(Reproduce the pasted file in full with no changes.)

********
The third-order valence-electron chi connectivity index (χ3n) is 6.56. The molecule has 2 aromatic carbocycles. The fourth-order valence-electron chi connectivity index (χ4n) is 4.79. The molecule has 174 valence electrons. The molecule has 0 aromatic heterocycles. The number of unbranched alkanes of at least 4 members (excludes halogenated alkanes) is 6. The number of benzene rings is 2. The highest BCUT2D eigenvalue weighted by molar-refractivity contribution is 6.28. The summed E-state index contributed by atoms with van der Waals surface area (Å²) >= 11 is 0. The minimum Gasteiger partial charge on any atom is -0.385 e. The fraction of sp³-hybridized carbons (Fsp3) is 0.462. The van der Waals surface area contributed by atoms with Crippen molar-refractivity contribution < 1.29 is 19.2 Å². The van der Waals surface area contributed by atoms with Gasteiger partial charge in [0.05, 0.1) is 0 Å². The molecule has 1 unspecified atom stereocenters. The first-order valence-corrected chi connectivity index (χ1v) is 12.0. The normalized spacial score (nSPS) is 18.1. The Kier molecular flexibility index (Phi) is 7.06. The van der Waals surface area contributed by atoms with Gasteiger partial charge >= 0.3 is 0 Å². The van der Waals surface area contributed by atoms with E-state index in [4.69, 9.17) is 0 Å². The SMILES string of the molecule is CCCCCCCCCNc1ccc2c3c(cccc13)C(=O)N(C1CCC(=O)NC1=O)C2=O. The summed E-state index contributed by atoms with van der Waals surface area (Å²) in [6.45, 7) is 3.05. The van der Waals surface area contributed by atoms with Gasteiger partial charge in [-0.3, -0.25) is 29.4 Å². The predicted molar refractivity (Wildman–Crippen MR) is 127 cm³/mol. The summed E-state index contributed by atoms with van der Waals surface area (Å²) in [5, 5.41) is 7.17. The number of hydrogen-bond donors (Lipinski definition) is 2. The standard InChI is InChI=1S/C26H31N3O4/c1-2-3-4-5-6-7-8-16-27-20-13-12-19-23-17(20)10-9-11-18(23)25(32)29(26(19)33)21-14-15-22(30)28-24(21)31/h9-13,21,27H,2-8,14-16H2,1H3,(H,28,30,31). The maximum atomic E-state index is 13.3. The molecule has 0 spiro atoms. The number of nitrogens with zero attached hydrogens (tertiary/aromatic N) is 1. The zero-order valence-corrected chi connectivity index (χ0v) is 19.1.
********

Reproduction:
The third-order valence-electron chi connectivity index (χ3n) is 6.56. The molecule has 2 aromatic carbocycles. The fourth-order valence-electron chi connectivity index (χ4n) is 4.79. The molecule has 174 valence electrons. The molecule has 0 aromatic heterocycles. The number of unbranched alkanes of at least 4 members (excludes halogenated alkanes) is 6. The number of benzene rings is 2. The highest BCUT2D eigenvalue weighted by molar-refractivity contribution is 6.28. The summed E-state index contributed by atoms with van der Waals surface area (Å²) >= 11 is 0. The minimum Gasteiger partial charge on any atom is -0.385 e. The fraction of sp³-hybridized carbons (Fsp3) is 0.462. The van der Waals surface area contributed by atoms with Crippen molar-refractivity contribution < 1.29 is 19.2 Å². The van der Waals surface area contributed by atoms with Gasteiger partial charge in [0.05, 0.1) is 0 Å². The molecule has 1 unspecified atom stereocenters. The first-order valence-corrected chi connectivity index (χ1v) is 12.0. The normalized spacial score (nSPS) is 18.1. The Kier molecular flexibility index (Phi) is 7.06. The van der Waals surface area contributed by atoms with Gasteiger partial charge >= 0.3 is 0 Å². The van der Waals surface area contributed by atoms with E-state index in [4.69, 9.17) is 0 Å². The SMILES string of the molecule is CCCCCCCCCNc1ccc2c3c(cccc13)C(=O)N(C1CCC(=O)NC1=O)C2=O. The summed E-state index contributed by atoms with van der Waals surface area (Å²) in [6.45, 7) is 3.05. The van der Waals surface area contributed by atoms with Gasteiger partial charge in [-0.3, -0.25) is 29.4 Å². The predicted molar refractivity (Wildman–Crippen MR) is 127 cm³/mol. The summed E-state index contributed by atoms with van der Waals surface area (Å²) in [5, 5.41) is 7.17. The number of hydrogen-bond donors (Lipinski definition) is 2. The standard InChI is InChI=1S/C26H31N3O4/c1-2-3-4-5-6-7-8-16-27-20-13-12-19-23-17(20)10-9-11-18(23)25(32)29(26(19)33)21-14-15-22(30)28-24(21)31/h9-13,21,27H,2-8,14-16H2,1H3,(H,28,30,31). The maximum atomic E-state index is 13.3. The molecule has 0 spiro atoms. The number of nitrogens with zero attached hydrogens (tertiary/aromatic N) is 1. The zero-order valence-corrected chi connectivity index (χ0v) is 19.1.